Everyone reacts differently. I always tend to lose strength gradually over the course of a cut. But some people don't and actually get stronger. I think these things are individual. Just use RPE, worry about hitting your RPE's, and don't worry about the absolute load on the bar. When you finish your cut and start gaining weight again your strength will come back.


        • #5

          I needed to hear that today!


          • #6
            For what it is worth,

            Within this last year I have done two "cuts" while using the endurance template. I think I've gotten better at each time, whereas these last two cuts I have either gotten stronger or maintained strength. Three things I've taken away from these experiences; (1) do not lower volume; (2) do not jack up intensity/weight; and (3) unless you're starving yourself (below 1500kcals), there's no reason why you should expect to get weaker or be more tired.

            On the last point, the BBM "nocebo" mantra has really helped. I try to talk myself out of feeling exhausted or tired, and when I can't I understand that its just because of calories. This has helped me a ton in the gym.


            • #7
              Originally posted by Joshuawholifts View Post
              [I] have endeavored to go into each session with no limiting beliefs
              That's probably the most important thing. Yeah, a deficit is never physically as good as a surplus for strength training, but from what I've seen, it's the mental side that defeats people far more often then the physical side.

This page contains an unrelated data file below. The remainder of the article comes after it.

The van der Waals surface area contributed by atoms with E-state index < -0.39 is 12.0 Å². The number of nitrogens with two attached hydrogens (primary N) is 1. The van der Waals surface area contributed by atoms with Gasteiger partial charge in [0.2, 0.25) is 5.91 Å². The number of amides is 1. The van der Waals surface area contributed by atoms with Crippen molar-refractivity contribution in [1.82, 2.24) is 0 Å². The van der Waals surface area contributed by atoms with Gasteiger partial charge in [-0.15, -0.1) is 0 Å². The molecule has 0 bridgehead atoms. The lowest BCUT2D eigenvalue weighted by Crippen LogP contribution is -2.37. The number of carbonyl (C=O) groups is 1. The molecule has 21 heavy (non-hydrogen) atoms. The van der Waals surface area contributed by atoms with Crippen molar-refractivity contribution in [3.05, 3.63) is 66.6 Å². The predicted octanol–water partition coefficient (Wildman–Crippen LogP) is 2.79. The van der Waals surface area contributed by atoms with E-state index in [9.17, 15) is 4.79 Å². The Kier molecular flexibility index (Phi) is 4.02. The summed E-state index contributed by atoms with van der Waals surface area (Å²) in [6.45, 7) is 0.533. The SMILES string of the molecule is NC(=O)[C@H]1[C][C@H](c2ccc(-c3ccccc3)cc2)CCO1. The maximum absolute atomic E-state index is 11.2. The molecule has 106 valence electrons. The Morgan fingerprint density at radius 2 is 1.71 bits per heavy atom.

• #8
                Originally posted by Sean Herbison View Post

                That's probably the most important thing. Yeah, a deficit is never physically as good as a surplus for strength training, but from what I've seen, it's the mental side that defeats people far more often then the physical side.
                I agree. I think, by and large, trying to tie your success in strength training to the minutiae of your diet is foolish at best and can sabotage you at worst.

                Past a certain point (meaning you're not very, very low on calories), I think training at a deficit matters if you or someone else has convinced you it matters more than, say, good programming.


                • #9
                  I have been training at a deficit, mind you a mild deficit, for a number of months. For context I have done BBM Hyp v3 3 day and I am now currently doing BBM Hyp v3 4 day. Strength in all exercises has been maintained and body fat has reduced. However, as with all things there is a spectrum and nuance. For most of this current block I have been at a lower caloric level than the prior and I find that the last rep of what is to be an @8 set of 6 the RPE will jump. So it will be on track for an @8 and then the last rep may be a bit of a grinder and land at @9. Otherwise the 1@8 have been roughly the same, maybe 5% down. However (part 2), my allostatic load (life stressors) has been sky high in this current block and that has definitely impacted my training. So is it the deficit? Is it the allostatic load? I think a bit of both, but I wouldn't say that training on a mild deficit is crushing.